If you played either of the Fallout games developed by Bethesda, you pretty much know what you’re going to get with a few new wrinkles. You can choose to play the game in first person or third. The V.A.T.S. system is present to assist you in making that crucial head shot or crippling leg shot. You get to battle Super Mutants, raiders, ghouls and, everyone’s favorite, Deathclaws. It is prettier thanks to the new console systems and advanced PC capabilities. So things stand out even better than before. Honestly, looking back at Fallout 3 on a Xbox360 now and it’s like looking to at a similar game but covered in Vaseline.
There are a few big wrinkles new to the series. Foremost is the Workshop that allows you to build and repair settlements throughout the Commonwealth. Now the hoarding and hunting for scrap can be used that for more than just upgrading weapons (which is also here and also expanded). You can rescue farmsteads and recover settlements from the dangers of the Wasteland and turn them into thriving towns that can grow and expand under your guidance. It’s a new twist that can be both intriguing and a pain. I can imagine that it works better on PC as I can’t imagine it being worse than it is on console. It can be quite wonky to try and line up those new walls around a settlement and the camera won’t always cooperate with dropping that shack on the ground where you want it to.
You also get a chance to wear that most iconic of Fallout gear, the Power Armor. Actually, there’s various sets of Power Armors throughout the Commonwealth for you to find: Raider Power Armor, Brotherhood of Steel Power Armor and a few others that you can customize and tailor to your desires. Likewise there’s a fair number of Legendary weapons and armor that deliver extra damage of one way or another. And, like I said, you can customize most weapons and armor to your heart’s desire – and to the limits of salvaged junk you’ve brought back. And trust me, you’ll be yearning for aluminum, adhesive and screws like a madman when you want that upgrade to your favorite rifle.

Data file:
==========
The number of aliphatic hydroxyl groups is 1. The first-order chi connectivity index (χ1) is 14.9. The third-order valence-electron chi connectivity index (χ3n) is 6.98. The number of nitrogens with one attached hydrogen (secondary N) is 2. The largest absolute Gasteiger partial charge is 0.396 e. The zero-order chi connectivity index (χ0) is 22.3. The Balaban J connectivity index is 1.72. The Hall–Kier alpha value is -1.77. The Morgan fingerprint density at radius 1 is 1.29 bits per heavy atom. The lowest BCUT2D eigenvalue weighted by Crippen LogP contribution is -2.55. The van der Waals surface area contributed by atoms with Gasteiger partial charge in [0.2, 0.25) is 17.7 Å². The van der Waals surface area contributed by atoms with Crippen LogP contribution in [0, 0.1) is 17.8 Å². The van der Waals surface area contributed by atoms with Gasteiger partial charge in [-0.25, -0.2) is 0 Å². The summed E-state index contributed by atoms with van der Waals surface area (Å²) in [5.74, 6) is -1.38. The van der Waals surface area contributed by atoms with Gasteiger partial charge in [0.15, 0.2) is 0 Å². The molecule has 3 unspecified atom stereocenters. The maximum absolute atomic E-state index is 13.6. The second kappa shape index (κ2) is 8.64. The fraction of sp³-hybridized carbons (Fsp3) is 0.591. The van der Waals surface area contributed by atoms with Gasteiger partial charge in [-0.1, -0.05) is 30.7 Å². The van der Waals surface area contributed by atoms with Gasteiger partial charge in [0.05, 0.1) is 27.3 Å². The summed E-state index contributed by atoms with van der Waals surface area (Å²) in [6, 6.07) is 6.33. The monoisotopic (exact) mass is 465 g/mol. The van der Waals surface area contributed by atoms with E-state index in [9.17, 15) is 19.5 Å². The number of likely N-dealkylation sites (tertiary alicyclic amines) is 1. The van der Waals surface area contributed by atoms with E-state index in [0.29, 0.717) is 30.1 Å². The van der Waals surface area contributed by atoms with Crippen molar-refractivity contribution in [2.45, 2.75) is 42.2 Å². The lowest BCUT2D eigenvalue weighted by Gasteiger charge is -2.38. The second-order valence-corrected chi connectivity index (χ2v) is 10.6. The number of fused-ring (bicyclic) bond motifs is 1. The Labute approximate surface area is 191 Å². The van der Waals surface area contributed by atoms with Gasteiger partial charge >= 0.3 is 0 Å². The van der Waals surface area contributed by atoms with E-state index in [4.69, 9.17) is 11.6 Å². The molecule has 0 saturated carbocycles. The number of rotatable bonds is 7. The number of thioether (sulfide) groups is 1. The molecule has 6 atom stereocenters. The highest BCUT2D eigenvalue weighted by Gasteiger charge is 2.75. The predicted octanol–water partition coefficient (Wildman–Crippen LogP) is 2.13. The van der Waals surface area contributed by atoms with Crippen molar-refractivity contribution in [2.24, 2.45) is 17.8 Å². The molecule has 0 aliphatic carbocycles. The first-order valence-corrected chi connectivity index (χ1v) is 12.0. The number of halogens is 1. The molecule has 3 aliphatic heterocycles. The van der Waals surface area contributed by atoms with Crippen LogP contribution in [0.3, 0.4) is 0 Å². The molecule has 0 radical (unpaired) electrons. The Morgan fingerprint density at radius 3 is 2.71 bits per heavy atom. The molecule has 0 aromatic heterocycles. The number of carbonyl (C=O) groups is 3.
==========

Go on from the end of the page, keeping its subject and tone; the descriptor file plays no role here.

Where will you find all this salvage? Throughout the Commonwealth, of course. Once again, the highlight of a Bethesda game is the world they’ve built for you to explore. I’ve heard it said that this is the biggest map they’ve developed and it feels that way. From the ruins of downtown Boston to the outskirts of Lexington, Concord and the swamps of Dorchester, there’s a large environment to get lost into and you will. Whether it’s uncovering other Vaults or walking into former landmarks of Boston or visiting the village that’s sprouted inside Fenway Park, a great deal of the game’s charm comes from seeing how people lived past the nuclear apocalypse.
It is often in the nooks and crannies of the Commonwealth that you’ll find stories and tales from those who were living their lives unawares of the devastation to come. And this is where my imagination starts working with the game. Because I start to thinking about the kind of America that people were living in before the Great War. Let’s consider that this was a society living what must feel like World War 3. The European Union and the Middle East nations have already destroyed one another. The US has freed Alaska from the Chinese by invading Taiwan. People are living with the constant fear of nuclear retaliation – to the point that a company like Vault-Tec can be out and advertising for clients to sign up so they may survive the apocalypse.